Journey: Eclipse

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Posted July 2, 2011 by J Matthew Cobb in Reviews 1.0
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New album featuring new recruit finds Journey playing with harder experimental rock and longer showcases

Those searching for pop-friendly rock hooked to the Glee revived “Don’t Stop Believin’” may need to be warned: that’s not happening on Eclipse. On the band’s fourteenth album, they return to their origins from the Santana upbringing by hyping up the big guitar spectacles, rock interplay and epic instrumentals and kicking out their Eighties arena-rock and giving hardcore Journey fans something heartier to devour for long-listening escapades. Critics have always given Journey the cold shoulder: When they played soft for the MTV audiences with their pop hits, they were considered too soft. When they went for angry, mean and prolific rock, critics surrendered to the idea that they were wannabes pretending to be grown-up rock gods. On Eclipse, Journey original and guitarist Neal Schon pretty much scores the album on his own, producing with key wiz Jonathan Cain and Kevin Shirley. The big prog rock is explosive with most songs ticking close to the six-minute mark. This is the kind of a showcase that works well in the live shows, and it’s also the stuff that proves to be a strong fit for Steve Perry replacement, Arnel Pineda. In many ways, Pineda sounds like his elder, channeling his high register and proving to be mightier than Conan in battle. Although the hooks aren’t always underlined for the pop-trained ear, the songs still reflect the Journey brand, all the way down to the harmonies. “City of Hope” is an elaborate opener, leading into similar-sounding uptempos. The pace slows up with one of the album’s sweetest standouts: “Tantra.” The song opens with an intimate piano solo, then Pineda smoothly walks in with peaceful vocals, then “Tantra” takes off with its muscular chorus. “Anything Is Possible” – tracing some of the AOR warmness of “Tantra” – periodically gives those easily turned on to the positive inspirations of Glee’s cover of “Don’t Stop Believin’” something to gnaw on, but this album is pretty much geared towards hardcore Journey fans, especially those with a craving for accessible “kick out the jams.” The album is loaded with just too many adventurous rock jams (“Chain of Love,” “Resonate”) for the newborn to really appreciate.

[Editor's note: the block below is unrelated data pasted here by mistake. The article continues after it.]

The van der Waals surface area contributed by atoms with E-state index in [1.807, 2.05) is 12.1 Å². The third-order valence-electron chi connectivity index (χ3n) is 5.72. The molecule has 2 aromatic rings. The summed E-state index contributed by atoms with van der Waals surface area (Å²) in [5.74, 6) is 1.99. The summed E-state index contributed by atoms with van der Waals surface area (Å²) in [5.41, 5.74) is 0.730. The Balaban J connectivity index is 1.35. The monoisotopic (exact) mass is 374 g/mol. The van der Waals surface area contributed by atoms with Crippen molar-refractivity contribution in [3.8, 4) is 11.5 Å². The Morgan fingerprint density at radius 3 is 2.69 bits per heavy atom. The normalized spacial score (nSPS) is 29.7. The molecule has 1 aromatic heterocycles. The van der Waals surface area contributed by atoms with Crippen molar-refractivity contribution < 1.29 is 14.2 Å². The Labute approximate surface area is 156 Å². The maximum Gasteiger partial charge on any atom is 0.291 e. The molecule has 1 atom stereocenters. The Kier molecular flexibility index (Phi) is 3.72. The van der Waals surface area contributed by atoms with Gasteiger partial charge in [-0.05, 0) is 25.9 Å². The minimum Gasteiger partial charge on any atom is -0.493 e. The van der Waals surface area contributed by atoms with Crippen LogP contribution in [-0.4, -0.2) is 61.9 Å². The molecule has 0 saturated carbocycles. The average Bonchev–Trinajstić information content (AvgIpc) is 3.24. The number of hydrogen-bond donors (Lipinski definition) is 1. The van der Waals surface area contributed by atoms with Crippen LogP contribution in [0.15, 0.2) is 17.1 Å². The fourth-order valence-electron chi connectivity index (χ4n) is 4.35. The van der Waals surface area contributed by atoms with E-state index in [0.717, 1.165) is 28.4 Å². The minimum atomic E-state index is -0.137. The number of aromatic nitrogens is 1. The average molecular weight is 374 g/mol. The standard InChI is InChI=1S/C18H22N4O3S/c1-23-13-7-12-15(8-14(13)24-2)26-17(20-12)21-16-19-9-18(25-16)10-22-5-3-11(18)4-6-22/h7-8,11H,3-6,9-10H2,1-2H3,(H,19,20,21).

J MATTHEW COBB

HIFI DETAILS

  • Release Date: 24 May 2011
  • Label: Nomota LLC
  • Producers: Kevin Shirley, Neal Schon, Jonathan Cain
  • Spin This: “Tantra,” “City of Hope”

About the Author

J Matthew Cobb

Managing editor of HiFi Magazine


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